Thursday, December 6, 2018

Mangu

I began this blog all the way back in 2011. I'll do the math for you...my first post was nearly 7 and 1/2 years ago. If you've never seen it, go take a look here and try not to laugh. Food styling was clearly not even on my radar.

It's been quite a journey...both personally and culinarily (ok that's that a word but go with it). I love how cooking and baking can evolve. Attempting more ambitious recipes, experimenting with my own creations, and trying new flavors and ingredients. When I met my now husband who is Dominican, I started cooking with so many new seasonings and was introduced to a new world of recipes. We still talk about one of the first nights I was cooking dinner for him. To his shock and horror, I was making boil in a bag rice. Try making a Dominican bag rice and let me know how that goes over.

One morning for breakfast my husband, well not my husband at the time, decided to 'wow' me with a traditional Dominican breakfast: mangu. Mangu is mashed plantains and is incredibly simple but extremely filling and typically topped with pickled red onions (get the recipe here) served with a side of fried salami, fried queso freir, and eggs. I promise you, you eat mangu for breakfast and you won't be hungry until dinner.

A few notes if you're new to making mangu.
1. You want to buy the green plantains, not the yellow.
2. Make sure you boil them long enough to make the mashing easier.
3. When you add the water to mash it's going to look like you've added too much, but plantains get hard and thicken as they cool. Trust me, this gets me every time still. I swear I've added too much water and ruined it, but as you mash and let it sit the mangu will thicken and finish at the right consistency. 




-4 green plantains
-4 tablespoons butter
-1 cup of reserved water from the pot

1. Peel the plantains and cut into pieces about 1/2 inch thick. Boil for about 20 minutes, until a fork easily pierces the pieces.

2. As the plantains finish cooking, reserve 1 cup of the water from the pot, then drain the rest and pour the plantain pieces into a large bowl over the butter. Begin mashing, adding the 1 cup water. You can add it a little at a time, but remember mangu thickens as it sits so you should use the whole cup of water. Mash to the consistency you desire, some people hate any chunks while my husband and I like ours a bit lumpy. Let sit for a few minutes before serving to allow it to "set". Top with pickled red onions.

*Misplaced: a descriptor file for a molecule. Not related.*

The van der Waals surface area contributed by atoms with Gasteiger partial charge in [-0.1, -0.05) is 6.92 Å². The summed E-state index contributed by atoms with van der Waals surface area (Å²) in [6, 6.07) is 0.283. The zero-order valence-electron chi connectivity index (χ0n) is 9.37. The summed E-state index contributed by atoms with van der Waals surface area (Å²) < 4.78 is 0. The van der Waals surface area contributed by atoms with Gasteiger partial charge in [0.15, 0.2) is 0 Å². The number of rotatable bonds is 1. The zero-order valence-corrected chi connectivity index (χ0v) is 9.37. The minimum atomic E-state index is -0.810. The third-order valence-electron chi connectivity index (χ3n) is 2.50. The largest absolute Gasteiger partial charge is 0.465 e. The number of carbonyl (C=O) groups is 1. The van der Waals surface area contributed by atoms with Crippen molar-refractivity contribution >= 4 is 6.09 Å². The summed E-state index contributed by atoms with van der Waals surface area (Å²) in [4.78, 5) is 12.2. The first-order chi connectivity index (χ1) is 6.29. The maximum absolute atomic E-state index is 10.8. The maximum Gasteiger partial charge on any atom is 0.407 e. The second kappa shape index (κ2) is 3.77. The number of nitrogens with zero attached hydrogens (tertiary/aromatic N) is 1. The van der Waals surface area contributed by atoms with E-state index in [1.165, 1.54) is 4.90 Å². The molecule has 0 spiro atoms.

Enjoy!

Sunday, December 2, 2018

Sweet Pickled Red Onions

So I've hit a milestone. Exactly one year ago my maternity leave ended. And let me tell you...maternity leave is no vacation. Oh no. No no no.

Admittedly I'm a pretty big skeptic. I remember other moms warning me that maternity leave isn't a vacation, that there's no relaxation happening and by the time the leave has ended you'll return to work in that most exhausted state of your life. "Psssh," I thought to myself. "They're exaggerating!". Oh how wrong I was. When Lilly was a new born I used to keep notes on my phone of her feeding schedule so I could track how often and how much she was eating. Just last night I stumbled onto one of these notes and had a good laugh at it. It read like this:

3:15am- 4oz
6am- nursed
8am- 5oz
11am- nursed

You get this picture. That girl was always eating. Maternity leave was a never ending cycle of putting her to sleep, giving her a formula bottle, pumping, and nursing her. Looking back on those days it's amazing we make it through that. Newborns are hard work. Newborns require every single ounce of your energy. Newborns make time move at warp speed. It was just a year ago, but looking at photos of her from a year ago it feels a totally different decade. But...we made it. My Lilly is a now almost 14 months old, running all over the place, saying "cat", and most importantly....sleeping through the night. She still doesn't sleep beyond 6:30am, but I'll take it. If this past year has taught me anything, it's that time moves way too fast when you have a child, so for right now I'm trying my hardest to live in these moments and when 6:30am rolls around be thankful that I have a sweet, happy, healthy toddler to wake me up.

This weekend for breakfast we made a typical Dominican breakfast dish called Mangu (post coming soon). Mangu is mashed plantains and this dish is topped with pickled red onions. These sweet pickled red onions are so addicting I got up several times during breakfast to reload my Mangu with red onions. These are so crisp and the tart bite of the vinegar is nicely balanced with the sugar making it the ideal savory sweet garnish. Add these to burgers, tacos, eggs, and of course..Mangu. Any dish you'd typically add fresh red onions just swap out for these sweet pickled red onions and I promise you you'll never go back.





-1 red onion
-1 cup warm water
-1 tablespoon white sugar
-1/2 cup white vinegar
-1 and 1/2 teaspoons salt

1. Slice the red onion thin. Some people prefer to keep them in rings, but I prefer mine to chop mine into slivers.

2. Mix together the water, vinegar, salt, and sugar. Place chopped red onions in a mason jar. If you don't have a mason jar a bowl or other container will work. Pour the vinegar mixture over top making sure to cover all of the onions. Let sit at least 1 hour before using. Then, store in the fridge for several weeks.

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